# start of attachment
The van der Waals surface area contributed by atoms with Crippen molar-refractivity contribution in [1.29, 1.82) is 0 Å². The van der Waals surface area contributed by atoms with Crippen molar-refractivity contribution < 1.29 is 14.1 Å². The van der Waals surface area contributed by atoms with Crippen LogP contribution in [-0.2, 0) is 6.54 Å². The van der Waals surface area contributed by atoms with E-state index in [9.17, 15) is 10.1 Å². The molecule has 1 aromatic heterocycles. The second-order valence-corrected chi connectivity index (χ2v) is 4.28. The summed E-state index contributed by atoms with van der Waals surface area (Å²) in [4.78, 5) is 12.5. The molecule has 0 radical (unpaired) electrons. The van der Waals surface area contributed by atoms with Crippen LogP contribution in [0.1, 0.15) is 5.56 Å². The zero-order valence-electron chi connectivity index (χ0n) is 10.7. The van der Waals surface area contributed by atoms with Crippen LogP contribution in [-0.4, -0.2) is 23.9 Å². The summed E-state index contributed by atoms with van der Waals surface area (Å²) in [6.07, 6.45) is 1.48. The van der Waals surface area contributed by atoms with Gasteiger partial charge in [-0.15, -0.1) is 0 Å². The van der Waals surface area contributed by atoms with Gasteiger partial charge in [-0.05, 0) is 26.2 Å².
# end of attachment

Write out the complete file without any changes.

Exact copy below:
The van der Waals surface area contributed by atoms with Crippen molar-refractivity contribution in [1.29, 1.82) is 0 Å². The van der Waals surface area contributed by atoms with Crippen molar-refractivity contribution < 1.29 is 14.1 Å². The van der Waals surface area contributed by atoms with Crippen LogP contribution in [-0.2, 0) is 6.54 Å². The van der Waals surface area contributed by atoms with E-state index in [9.17, 15) is 10.1 Å². The molecule has 1 aromatic heterocycles. The second-order valence-corrected chi connectivity index (χ2v) is 4.28. The summed E-state index contributed by atoms with van der Waals surface area (Å²) in [4.78, 5) is 12.5. The molecule has 0 radical (unpaired) electrons. The van der Waals surface area contributed by atoms with Crippen LogP contribution in [0.1, 0.15) is 5.56 Å². The zero-order valence-electron chi connectivity index (χ0n) is 10.7. The van der Waals surface area contributed by atoms with Crippen LogP contribution in [-0.4, -0.2) is 23.9 Å². The summed E-state index contributed by atoms with van der Waals surface area (Å²) in [6.07, 6.45) is 1.48. The van der Waals surface area contributed by atoms with Gasteiger partial charge in [-0.15, -0.1) is 0 Å². The van der Waals surface area contributed by atoms with Gasteiger partial charge in [-0.05, 0) is 26.2 Å².